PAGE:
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Old 02-11-2010, 06:19 AM   #1
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How Does a Marine Diesel Work?

You just purchased that stunning used 1985 Vista sundeck trawler and shes everything you needed in a trawler.* The nice sundeck, the owner's quarters and the big fly bridge are perfect.* She's also got twin Volvo diesels and a Onan genset also.* But youve been thinking, how do those engines really work?* These are the first diesels you have owned.

Now you old salts out there probably already know this, but we're talking to the new trawler enthusiast that is looking at his first boat.

In theory, diesel engines and gasoline motors are quite similar. They are both internal combustion engines designed to convert the chemical energy available in fuel into mechanical energy. This mechanized energy pushes pistons up and down inside piston chambers. The pistons are joined to a crankshaft, and the up-and-down motion of the pistons, recognized as linear motion, creates the rotary motion required to turn the prop on your used trawler or motor yacht.

In today's world, where fuel prices are increasing as a outcome of increasing demand and diminishing supply, we must select a cost effective fuel to meet our needs.

Thanks to the invention of Rudolph Diesel in 1892 in Augsburg, Germany, the diesel engine has proved to be exceedingly efficient and cost effective.* In1894 Rudolph Diesel was nearly killed when his engine exploded.* But that explosion established that diesel can be ignited without a spark.

Diesel engines were the first bio-fueled motors.* Diesels first diesel engine ran on peanut oil.* In the real world, a diesel engine can operate on peanut oil, vegetable oils, synthetic oils, and even hydraulic fluids.* Rudolf Diesel even tried out operating earlier diesel engines with gun powder.* Handling and storing of the gun powder soon laid to rest that idea.

When petroleum was found to be a easily obtainable resource, a product we now call diesel fuel was processed to power diesel engines.* Diesel fuel is priced somewhat higher than gasoline but diesel has a greater energy density, i.e. more power can be extracted from diesel as compared with the same amount of gasoline. Therefore, diesel engines furnish greater power, making it an unmistakable choice for big used trawlers and motor yachts. Diesel is heavier and oilier compared with gasoline.* Diesel fuel has a high flash point making storage aboard a boat very safe.

The easiest way to think of how a diesel engine works is by memorizing the phrase "suck, squeeze, bang, and blow". This refers to a cycle of 4 strokes known as the OTTO cycle.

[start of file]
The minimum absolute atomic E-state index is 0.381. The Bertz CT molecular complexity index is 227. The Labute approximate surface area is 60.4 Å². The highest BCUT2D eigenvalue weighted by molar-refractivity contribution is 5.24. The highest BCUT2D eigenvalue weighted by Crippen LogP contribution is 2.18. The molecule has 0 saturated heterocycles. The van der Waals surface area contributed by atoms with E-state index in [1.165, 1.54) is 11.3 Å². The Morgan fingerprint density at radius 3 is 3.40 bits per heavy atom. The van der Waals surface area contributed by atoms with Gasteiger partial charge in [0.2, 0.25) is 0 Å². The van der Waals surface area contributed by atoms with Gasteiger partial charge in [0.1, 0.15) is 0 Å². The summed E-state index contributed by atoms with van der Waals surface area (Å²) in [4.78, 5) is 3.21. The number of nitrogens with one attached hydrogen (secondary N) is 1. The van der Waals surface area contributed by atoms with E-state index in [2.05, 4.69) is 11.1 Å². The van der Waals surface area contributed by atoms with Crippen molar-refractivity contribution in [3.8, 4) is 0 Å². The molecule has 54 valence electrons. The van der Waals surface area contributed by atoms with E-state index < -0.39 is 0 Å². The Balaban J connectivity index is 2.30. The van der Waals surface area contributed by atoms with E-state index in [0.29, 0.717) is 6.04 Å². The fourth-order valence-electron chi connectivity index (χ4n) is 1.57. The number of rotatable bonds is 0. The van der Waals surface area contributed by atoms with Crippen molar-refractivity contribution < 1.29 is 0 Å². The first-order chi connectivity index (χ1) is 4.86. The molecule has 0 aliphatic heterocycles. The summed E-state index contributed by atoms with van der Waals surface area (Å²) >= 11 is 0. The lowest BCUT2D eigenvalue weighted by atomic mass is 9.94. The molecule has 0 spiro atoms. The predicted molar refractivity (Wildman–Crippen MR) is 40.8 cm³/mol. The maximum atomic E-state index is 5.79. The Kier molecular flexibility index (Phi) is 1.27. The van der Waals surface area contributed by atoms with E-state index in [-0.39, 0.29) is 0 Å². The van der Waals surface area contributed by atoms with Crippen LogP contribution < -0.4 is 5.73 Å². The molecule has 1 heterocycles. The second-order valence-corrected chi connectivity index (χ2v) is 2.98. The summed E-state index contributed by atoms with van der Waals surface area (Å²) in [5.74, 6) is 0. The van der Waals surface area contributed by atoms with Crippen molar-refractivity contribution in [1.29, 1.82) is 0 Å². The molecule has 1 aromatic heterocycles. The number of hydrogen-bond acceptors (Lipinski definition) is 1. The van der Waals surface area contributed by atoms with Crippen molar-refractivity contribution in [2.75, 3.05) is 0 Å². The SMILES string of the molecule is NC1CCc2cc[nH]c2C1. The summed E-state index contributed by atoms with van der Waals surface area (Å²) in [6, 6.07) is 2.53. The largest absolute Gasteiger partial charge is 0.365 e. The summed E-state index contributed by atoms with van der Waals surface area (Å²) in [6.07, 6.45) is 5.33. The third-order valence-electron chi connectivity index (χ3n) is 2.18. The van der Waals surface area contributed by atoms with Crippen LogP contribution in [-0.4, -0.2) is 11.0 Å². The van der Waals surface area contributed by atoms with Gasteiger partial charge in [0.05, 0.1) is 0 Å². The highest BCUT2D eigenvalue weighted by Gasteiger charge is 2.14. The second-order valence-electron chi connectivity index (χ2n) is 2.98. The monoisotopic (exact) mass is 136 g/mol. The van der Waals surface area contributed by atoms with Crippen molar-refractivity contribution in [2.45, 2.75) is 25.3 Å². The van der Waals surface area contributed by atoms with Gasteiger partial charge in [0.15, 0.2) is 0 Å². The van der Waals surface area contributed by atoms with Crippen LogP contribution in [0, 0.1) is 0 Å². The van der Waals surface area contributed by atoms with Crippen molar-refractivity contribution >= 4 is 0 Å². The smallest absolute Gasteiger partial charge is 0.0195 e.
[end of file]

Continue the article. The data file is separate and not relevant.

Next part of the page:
To begin with, air is pulled into the piston chamber (suck). The air is then constricted by the movement of the piston, fuel is then injected as a vapor just before the piston contacts the top of the cylinder (squeeze). This compression raises the temperature of the air; which causes the diesel fuel to combust (bang). Finally, the burned gases are blown from the piston chamber (blow) and into the exhaust system.

A diesel engine injection pump injects fuel into the firing piston chambers of diesel engines. Understand that, unlike gasoline-powered engines, spark plugs are not used to ignite the fuel. Diesel engines rely completely on the high compression pressure of the fuel in the piston chamber to result in ignition of the diesel. Therefore, diesel injection pumps are extremely significant and must be built tough to create the compression values of up to 15,000 psi necessary for the engine's operation.

Naturally aspirated engines pull in air without mechanical help (suck) to begin the combustion process.* These diesels produce less power than their turbocharged first cousins.* Turbocharging is the mechanical forcing of air into the engine permitting it to produce more power.

Turbocharged diesels refer to any diesel engine with a turbocharger. Turbo charging is the norm rather than the exception in bigger and faster motor yachts. As with any turbocharged engine, turbo diesels can offer higher power outputs, lower emissions levels, better efficiency than their naturally aspirated counterparts.

Hi power engines requires stronger (and thus heavier) internal components such as the pistons and crankshaft to withstand the continuous lumbering from the diesel engine's operating cycle. Thusly, the heavy design of a diesel engine is made to take hundreds of hours of constant use under load.* I am told by the Westerbeke representative of one engine, still in use today that has 30,000 hours on her and she is still operating fine.

Diesels can be damaged as a consequence of misapplication or abuse namely internal glazing and carbon buildup. This is often found in generators caused by failure to run the engines not under a load ideally diesel engines should run at least about 75% of their maximum rated load and RPM. Short-term periods of low load running are permissible providing the engine is taken up to full load, or close to full load on a frequent basis.

In another article, well critique the principle problem with diesel engines the quality of the fuel.
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